Our annual assessment of the historic ratios between the price of oil, gold, London property, UK property and the FTSE 100 has so far proved to be a very profitable guide to the performance of those assets in the following year. At the beginning of 2016 it indicated that the most out of kilter ratio was between gold (too expensive) and oil (too cheap). Had an investor taken an unleveraged position of going short on the gold price and long on the oil price, they would have made a net return of just over 57% in the following 11 months.
At the start of this year, we reported that the most of kilter ratio (prices on 31/12/16) was London property (too expensive) and oil (still too cheap). As stated in our January issue of PIN however, it does not pay to ‘go short’ on London property, especially now that the re-entry costs (mainly stamp duty) are so high for investors. What I suggested at the start of this year was that a landlord with London property might want to consider re-mortgaging one of their London properties to the equivalent of 25% of that properties value and then use that money to buy Brent crude to the same value of the London property (on trading sites like ig.com), thereby leveraging the trade by four times.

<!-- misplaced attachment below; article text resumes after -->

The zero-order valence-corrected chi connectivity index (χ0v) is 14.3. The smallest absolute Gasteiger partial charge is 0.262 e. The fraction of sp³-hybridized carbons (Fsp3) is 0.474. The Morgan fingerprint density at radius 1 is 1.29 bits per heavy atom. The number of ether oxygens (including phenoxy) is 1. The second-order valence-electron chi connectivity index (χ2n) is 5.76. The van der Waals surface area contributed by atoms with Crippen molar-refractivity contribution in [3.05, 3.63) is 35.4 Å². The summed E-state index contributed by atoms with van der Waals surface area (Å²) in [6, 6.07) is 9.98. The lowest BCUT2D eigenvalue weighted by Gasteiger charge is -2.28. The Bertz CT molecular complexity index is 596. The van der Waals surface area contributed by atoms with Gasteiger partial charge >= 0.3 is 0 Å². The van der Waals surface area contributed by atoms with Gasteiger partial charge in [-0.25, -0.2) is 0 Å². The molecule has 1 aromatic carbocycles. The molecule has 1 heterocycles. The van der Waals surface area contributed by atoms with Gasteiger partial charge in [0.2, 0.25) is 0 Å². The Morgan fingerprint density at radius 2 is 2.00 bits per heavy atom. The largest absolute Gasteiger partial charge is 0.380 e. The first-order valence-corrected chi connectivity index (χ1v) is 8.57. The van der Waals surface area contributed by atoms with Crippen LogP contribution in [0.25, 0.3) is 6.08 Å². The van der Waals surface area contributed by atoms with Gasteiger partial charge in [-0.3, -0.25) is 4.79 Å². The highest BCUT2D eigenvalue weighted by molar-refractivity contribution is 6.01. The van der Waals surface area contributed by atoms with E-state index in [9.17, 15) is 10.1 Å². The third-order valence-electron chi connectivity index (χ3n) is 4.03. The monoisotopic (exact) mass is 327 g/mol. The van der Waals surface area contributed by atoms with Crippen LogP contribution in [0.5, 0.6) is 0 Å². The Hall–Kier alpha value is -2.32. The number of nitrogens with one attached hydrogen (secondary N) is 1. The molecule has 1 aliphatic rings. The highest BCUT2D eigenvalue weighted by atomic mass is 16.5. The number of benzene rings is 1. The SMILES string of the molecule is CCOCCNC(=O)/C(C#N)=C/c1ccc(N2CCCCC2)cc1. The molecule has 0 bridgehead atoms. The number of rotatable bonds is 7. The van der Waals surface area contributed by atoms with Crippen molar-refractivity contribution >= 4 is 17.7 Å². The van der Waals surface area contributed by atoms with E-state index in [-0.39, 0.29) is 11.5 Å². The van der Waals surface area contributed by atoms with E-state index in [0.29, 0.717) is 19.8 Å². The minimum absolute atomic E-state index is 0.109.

The reason for making this claim was simple. The ratio between London property (priced in thousands of pounds) compared to the price of oil was 8.3 at the start of this year, compared to a 20-year average of 4.7. This ratio had only gone over 8.0 just three times in the previous 20 years and on each occasion it had reverted back below 8.0 within 12 months.
So how profitable was that trade this year? Well firstly, the oil price did not dip by close to 25% this year so there would have been no danger of a ‘margin call’ on the trade, where further funds would be required to keep the position going. Also, as predicted, London property prices have begun to weaken, albeit very slowly.